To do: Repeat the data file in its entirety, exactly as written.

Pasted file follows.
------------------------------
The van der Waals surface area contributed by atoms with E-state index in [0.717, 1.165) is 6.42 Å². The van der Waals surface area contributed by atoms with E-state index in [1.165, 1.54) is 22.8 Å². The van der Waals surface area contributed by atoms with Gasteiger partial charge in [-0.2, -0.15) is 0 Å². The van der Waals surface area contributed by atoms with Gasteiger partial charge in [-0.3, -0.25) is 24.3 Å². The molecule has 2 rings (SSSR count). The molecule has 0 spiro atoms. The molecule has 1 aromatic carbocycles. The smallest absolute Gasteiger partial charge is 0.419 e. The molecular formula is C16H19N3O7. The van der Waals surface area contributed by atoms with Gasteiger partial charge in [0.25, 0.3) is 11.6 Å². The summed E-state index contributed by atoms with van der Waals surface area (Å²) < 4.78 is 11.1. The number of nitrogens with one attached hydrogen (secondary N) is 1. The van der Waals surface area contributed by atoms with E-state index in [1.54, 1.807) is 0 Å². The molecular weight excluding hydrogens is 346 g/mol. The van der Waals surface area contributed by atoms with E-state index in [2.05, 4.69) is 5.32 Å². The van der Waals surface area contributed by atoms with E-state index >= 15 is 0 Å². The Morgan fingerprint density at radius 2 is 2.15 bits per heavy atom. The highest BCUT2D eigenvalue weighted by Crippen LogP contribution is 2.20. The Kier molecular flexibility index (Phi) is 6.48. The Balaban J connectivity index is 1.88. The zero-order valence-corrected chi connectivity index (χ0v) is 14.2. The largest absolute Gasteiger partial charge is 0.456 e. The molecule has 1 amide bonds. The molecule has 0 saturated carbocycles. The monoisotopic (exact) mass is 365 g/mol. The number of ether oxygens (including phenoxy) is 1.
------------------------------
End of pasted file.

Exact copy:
The van der Waals surface area contributed by atoms with E-state index in [0.717, 1.165) is 6.42 Å². The van der Waals surface area contributed by atoms with E-state index in [1.165, 1.54) is 22.8 Å². The van der Waals surface area contributed by atoms with Gasteiger partial charge in [-0.2, -0.15) is 0 Å². The van der Waals surface area contributed by atoms with Gasteiger partial charge in [-0.3, -0.25) is 24.3 Å². The molecule has 2 rings (SSSR count). The molecule has 0 spiro atoms. The molecule has 1 aromatic carbocycles. The smallest absolute Gasteiger partial charge is 0.419 e. The molecular formula is C16H19N3O7. The van der Waals surface area contributed by atoms with Gasteiger partial charge in [0.25, 0.3) is 11.6 Å². The summed E-state index contributed by atoms with van der Waals surface area (Å²) < 4.78 is 11.1. The number of nitrogens with one attached hydrogen (secondary N) is 1. The van der Waals surface area contributed by atoms with E-state index in [1.54, 1.807) is 0 Å². The molecular weight excluding hydrogens is 346 g/mol. The van der Waals surface area contributed by atoms with E-state index in [2.05, 4.69) is 5.32 Å². The van der Waals surface area contributed by atoms with E-state index >= 15 is 0 Å². The Morgan fingerprint density at radius 2 is 2.15 bits per heavy atom. The highest BCUT2D eigenvalue weighted by Crippen LogP contribution is 2.20. The Kier molecular flexibility index (Phi) is 6.48. The Balaban J connectivity index is 1.88. The zero-order valence-corrected chi connectivity index (χ0v) is 14.2. The largest absolute Gasteiger partial charge is 0.456 e. The molecule has 1 amide bonds. The molecule has 0 saturated carbocycles. The monoisotopic (exact) mass is 365 g/mol. The number of ether oxygens (including phenoxy) is 1.